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Laura Madon

Class of 2016, Technology Consulting and Assurance Associate Consultant

Laura was a student at Freemen’s until 2016 and shares her journey since Freemen’s, her thoughts on supporting women in the STEM sector and offers advice to current students, especially young girls considering careers in STEM. 

Please introduce yourself and tell us briefly about your time at Freemen's. 

Hello All – I’m Laura, and I left Freemen’s in 2016 after 11 brilliant years there. I went on to study a BSc in Biological Sciences at the University of Birmingham, took a gap year to travel (which I highly recommend doing after university), and am now working as a Consultant in the Technology Consulting and Assurance team at Mazars (an international professional services firm). I loved my time at Freemen’s, and the people are what made it so special. The teachers helped me achieve strong A Levels to move forward in life with, but the most important lessons I learnt during my time at Freemen’s were to do with key life skills such as respecting others, how to present myself professionally, and how to take a moral approach to life. 

Tell us about your career journey so far and what you do now? 

After graduating, I worked for 3 months at an insurance firm, which gave me good experience of the financial services industry but more importantly experience being in an office every day (it is quite an adjustment to go from being free to choose your schedule at university to office work). I knew this wasn’t for me and continued to apply for technology consulting graduate schemes until I got my current role – ‘Technology Consulting and Assurance Associate Consultant’ at Mazars in the London office. Here, I work on a wide range of engagements from External IT Audits to Advisory work on Operational Resilience, Data Privacy and Cyber Security. It is a great career to choose if you like variety and a challenge. 

How/when did you know your current career path was for you? 

During my first year of university, I realised that whilst I enjoyed learning about Biology, I didn’t want a career in it. I started researching career options by talking to people, attending career events and doing a lot of googling. I’d always wanted to achieve a very senior position in a company as an end-career goal, and so I looked at role models and worked backwards from their CVs (LinkedIn is great for this) to see where they started. When I came across professional services Consulting sometime in my first year of university, it immediately jumped out to me. Building client relationships whilst challenging myself with problem solving-based work projects aligned well with my personality, and I thought this industry was somewhere I would be happy. Being happy, at the end of the day, is the most important part of all of this.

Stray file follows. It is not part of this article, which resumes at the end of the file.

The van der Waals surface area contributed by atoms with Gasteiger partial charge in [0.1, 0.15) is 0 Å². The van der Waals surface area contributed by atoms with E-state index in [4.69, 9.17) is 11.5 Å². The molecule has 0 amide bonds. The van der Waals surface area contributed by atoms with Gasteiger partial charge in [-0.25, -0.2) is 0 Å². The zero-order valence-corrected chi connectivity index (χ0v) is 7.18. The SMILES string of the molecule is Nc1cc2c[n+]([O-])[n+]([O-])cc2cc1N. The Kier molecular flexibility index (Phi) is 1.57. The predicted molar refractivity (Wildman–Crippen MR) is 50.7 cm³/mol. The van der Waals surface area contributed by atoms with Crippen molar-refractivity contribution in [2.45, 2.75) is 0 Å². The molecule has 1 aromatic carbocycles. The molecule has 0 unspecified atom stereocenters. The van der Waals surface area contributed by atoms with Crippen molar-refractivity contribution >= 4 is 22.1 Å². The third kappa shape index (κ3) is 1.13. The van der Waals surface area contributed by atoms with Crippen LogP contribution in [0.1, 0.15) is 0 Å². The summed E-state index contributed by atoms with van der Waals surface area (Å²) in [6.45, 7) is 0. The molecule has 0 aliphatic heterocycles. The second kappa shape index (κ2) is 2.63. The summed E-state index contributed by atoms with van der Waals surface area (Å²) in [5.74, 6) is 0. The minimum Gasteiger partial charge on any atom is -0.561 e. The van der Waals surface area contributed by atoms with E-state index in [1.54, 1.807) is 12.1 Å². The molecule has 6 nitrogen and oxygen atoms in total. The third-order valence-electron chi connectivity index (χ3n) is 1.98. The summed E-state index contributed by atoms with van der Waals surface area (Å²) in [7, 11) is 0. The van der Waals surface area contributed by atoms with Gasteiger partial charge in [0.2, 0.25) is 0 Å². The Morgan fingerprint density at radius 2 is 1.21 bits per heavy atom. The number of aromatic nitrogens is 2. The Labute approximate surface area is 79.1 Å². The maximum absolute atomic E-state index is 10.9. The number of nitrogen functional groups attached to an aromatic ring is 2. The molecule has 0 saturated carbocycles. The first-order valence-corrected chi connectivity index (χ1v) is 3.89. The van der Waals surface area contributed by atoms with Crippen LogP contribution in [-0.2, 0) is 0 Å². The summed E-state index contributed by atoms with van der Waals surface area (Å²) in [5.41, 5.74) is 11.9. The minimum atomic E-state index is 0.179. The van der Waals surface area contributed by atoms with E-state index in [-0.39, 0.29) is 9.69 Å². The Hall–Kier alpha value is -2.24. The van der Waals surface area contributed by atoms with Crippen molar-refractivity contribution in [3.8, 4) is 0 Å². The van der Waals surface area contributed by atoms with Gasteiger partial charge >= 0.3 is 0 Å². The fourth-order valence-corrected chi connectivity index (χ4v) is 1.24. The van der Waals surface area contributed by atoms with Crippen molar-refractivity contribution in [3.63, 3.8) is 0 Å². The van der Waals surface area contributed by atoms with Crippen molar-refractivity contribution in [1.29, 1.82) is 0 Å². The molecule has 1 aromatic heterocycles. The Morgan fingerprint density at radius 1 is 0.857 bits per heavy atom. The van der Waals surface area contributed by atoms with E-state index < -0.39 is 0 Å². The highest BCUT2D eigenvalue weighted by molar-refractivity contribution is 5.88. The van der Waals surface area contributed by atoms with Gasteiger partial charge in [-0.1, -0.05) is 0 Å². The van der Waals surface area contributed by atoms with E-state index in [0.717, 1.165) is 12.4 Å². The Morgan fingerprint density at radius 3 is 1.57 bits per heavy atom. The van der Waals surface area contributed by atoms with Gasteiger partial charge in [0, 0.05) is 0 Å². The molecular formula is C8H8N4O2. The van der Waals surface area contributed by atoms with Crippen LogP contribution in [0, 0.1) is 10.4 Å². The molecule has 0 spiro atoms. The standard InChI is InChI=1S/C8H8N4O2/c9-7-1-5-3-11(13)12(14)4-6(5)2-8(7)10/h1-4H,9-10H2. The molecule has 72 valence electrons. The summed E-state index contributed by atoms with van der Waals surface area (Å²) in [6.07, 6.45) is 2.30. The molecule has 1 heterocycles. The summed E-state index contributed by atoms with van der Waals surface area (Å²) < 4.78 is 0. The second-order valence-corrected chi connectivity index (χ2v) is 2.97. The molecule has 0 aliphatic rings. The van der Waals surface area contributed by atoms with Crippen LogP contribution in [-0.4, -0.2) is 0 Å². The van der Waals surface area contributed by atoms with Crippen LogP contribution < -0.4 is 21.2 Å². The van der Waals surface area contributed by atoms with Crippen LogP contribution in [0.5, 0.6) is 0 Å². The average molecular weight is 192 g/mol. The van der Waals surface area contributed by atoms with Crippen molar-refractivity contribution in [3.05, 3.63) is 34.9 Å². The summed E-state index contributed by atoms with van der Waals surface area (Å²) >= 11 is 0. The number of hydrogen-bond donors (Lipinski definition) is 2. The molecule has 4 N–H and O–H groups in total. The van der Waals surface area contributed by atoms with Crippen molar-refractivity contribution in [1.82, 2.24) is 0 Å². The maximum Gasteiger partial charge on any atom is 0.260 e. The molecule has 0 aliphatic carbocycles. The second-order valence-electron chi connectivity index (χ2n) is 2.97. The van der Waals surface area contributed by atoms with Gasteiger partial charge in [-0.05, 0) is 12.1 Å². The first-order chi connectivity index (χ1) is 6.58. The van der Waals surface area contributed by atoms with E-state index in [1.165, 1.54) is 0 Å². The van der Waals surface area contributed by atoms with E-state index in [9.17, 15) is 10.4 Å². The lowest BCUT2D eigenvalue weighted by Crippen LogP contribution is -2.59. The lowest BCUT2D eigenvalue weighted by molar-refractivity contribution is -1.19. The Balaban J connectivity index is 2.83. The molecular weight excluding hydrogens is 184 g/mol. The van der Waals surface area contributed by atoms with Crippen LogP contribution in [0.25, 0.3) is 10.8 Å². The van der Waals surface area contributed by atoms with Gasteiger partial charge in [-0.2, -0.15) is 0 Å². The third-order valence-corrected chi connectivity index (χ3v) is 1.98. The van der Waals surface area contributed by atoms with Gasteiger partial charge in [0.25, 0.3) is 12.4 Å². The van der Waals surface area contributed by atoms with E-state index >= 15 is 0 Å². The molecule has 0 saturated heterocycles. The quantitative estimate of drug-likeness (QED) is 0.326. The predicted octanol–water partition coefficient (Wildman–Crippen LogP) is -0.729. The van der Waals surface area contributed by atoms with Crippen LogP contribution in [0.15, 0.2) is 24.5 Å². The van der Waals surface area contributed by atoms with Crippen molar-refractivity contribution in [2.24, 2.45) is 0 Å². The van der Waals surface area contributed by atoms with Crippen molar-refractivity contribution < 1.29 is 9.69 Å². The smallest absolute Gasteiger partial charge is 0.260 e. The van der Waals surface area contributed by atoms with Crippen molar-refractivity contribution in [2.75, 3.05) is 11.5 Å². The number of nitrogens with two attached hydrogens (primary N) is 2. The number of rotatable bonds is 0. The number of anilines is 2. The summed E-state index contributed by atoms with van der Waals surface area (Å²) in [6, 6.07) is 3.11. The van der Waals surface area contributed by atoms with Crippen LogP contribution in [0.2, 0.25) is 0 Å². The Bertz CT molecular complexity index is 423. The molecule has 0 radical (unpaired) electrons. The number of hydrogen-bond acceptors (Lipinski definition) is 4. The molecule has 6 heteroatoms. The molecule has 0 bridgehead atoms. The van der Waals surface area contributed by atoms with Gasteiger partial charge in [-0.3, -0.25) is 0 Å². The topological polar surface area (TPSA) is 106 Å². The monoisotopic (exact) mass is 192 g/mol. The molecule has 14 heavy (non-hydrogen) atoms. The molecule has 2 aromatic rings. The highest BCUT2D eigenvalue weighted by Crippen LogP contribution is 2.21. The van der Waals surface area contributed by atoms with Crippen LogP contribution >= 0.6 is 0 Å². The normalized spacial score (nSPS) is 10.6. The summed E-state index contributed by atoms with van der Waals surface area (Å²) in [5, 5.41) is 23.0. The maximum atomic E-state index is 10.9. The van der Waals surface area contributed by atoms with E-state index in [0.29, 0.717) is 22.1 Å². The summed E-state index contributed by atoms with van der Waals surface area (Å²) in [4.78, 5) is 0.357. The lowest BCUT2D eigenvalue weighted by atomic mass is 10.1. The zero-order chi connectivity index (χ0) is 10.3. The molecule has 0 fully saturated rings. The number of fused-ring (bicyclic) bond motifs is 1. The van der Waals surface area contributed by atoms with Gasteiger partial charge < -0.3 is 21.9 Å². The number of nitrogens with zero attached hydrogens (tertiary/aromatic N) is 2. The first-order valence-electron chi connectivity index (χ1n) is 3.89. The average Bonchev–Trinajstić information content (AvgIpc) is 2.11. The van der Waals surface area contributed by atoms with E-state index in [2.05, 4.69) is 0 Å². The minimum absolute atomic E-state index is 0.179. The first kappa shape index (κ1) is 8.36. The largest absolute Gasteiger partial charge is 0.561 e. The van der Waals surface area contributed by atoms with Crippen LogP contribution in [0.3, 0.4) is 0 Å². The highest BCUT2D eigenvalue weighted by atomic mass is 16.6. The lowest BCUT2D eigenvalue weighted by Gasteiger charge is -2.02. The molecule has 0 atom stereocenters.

If women are underrepresented in your industry, is anything being done to address this? 

Women are currently very underrepresented across all STEM careers, and the technology industry is no different. However, there are many movements set up to support women who want to know more about getting into STEM careers – just have a look on LinkedIn and you will find many ‘Women in Tech’ or ‘Women in STEM’ groups to follow and events to attend. I feel really lucky to be in a team where our Partner (the head of the team) is extremely supportive of the Women in Technology movement, which has allowed the women in our team to come together, share ideas and see how we can make a difference. 

What would be your one most important piece of advice for our current students? 

In the words of Doris Day, ‘Que sera sera; whatever will be, will be’. This means, do not worry about the future. Your happiness is the most important thing, so please trust yourself that everything will work out as it should be. I find taking one thing at a time really helps me –finish your GCSE’s, then focus on your A Levels. Figure out what kind of higher education would suit you best – if you’re looking at universities, consider what the course has but also what the university and its city have to offer. Take each step as it comes and enjoy your time at school and university because once you’ve left, I am sure that you will miss it.  

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